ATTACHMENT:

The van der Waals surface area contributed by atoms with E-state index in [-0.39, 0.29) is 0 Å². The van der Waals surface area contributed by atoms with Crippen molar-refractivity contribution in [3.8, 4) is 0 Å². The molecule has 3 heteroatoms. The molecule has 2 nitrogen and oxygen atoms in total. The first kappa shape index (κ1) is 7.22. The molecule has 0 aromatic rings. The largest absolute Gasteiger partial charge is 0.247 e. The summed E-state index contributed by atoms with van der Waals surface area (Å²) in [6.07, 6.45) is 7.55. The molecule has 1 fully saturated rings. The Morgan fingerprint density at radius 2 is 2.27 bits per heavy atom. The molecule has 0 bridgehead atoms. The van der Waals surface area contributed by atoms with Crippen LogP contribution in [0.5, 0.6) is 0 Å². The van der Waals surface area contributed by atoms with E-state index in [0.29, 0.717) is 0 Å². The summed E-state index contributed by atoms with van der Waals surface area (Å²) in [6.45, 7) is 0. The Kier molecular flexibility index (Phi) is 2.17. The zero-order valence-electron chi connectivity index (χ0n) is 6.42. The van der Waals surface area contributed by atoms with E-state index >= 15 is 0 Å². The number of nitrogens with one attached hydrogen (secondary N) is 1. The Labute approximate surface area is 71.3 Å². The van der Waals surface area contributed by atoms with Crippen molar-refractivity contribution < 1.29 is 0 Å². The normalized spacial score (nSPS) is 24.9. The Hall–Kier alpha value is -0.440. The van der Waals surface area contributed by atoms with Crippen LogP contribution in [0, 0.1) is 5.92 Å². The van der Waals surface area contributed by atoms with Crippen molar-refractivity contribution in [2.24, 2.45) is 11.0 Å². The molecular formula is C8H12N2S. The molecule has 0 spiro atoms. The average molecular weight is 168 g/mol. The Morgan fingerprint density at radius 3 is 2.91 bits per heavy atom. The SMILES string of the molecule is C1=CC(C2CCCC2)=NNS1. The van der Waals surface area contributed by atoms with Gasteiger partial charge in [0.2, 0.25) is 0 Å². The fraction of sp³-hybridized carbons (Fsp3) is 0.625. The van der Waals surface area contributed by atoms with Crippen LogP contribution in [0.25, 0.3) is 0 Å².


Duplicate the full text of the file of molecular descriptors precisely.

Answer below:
The van der Waals surface area contributed by atoms with E-state index in [-0.39, 0.29) is 0 Å². The van der Waals surface area contributed by atoms with Crippen molar-refractivity contribution in [3.8, 4) is 0 Å². The molecule has 3 heteroatoms. The molecule has 2 nitrogen and oxygen atoms in total. The first kappa shape index (κ1) is 7.22. The molecule has 0 aromatic rings. The largest absolute Gasteiger partial charge is 0.247 e. The summed E-state index contributed by atoms with van der Waals surface area (Å²) in [6.07, 6.45) is 7.55. The molecule has 1 fully saturated rings. The Morgan fingerprint density at radius 2 is 2.27 bits per heavy atom. The molecule has 0 bridgehead atoms. The van der Waals surface area contributed by atoms with Crippen LogP contribution in [0.5, 0.6) is 0 Å². The van der Waals surface area contributed by atoms with E-state index in [0.29, 0.717) is 0 Å². The summed E-state index contributed by atoms with van der Waals surface area (Å²) in [6.45, 7) is 0. The Kier molecular flexibility index (Phi) is 2.17. The zero-order valence-electron chi connectivity index (χ0n) is 6.42. The van der Waals surface area contributed by atoms with E-state index >= 15 is 0 Å². The number of nitrogens with one attached hydrogen (secondary N) is 1. The Labute approximate surface area is 71.3 Å². The van der Waals surface area contributed by atoms with Crippen molar-refractivity contribution < 1.29 is 0 Å². The normalized spacial score (nSPS) is 24.9. The Hall–Kier alpha value is -0.440. The van der Waals surface area contributed by atoms with Crippen LogP contribution in [0, 0.1) is 5.92 Å². The van der Waals surface area contributed by atoms with Crippen molar-refractivity contribution in [2.24, 2.45) is 11.0 Å². The molecular formula is C8H12N2S. The molecule has 0 spiro atoms. The average molecular weight is 168 g/mol. The Morgan fingerprint density at radius 3 is 2.91 bits per heavy atom. The SMILES string of the molecule is C1=CC(C2CCCC2)=NNS1. The van der Waals surface area contributed by atoms with Gasteiger partial charge in [0.2, 0.25) is 0 Å². The fraction of sp³-hybridized carbons (Fsp3) is 0.625. The van der Waals surface area contributed by atoms with Crippen LogP contribution in [0.25, 0.3) is 0 Å².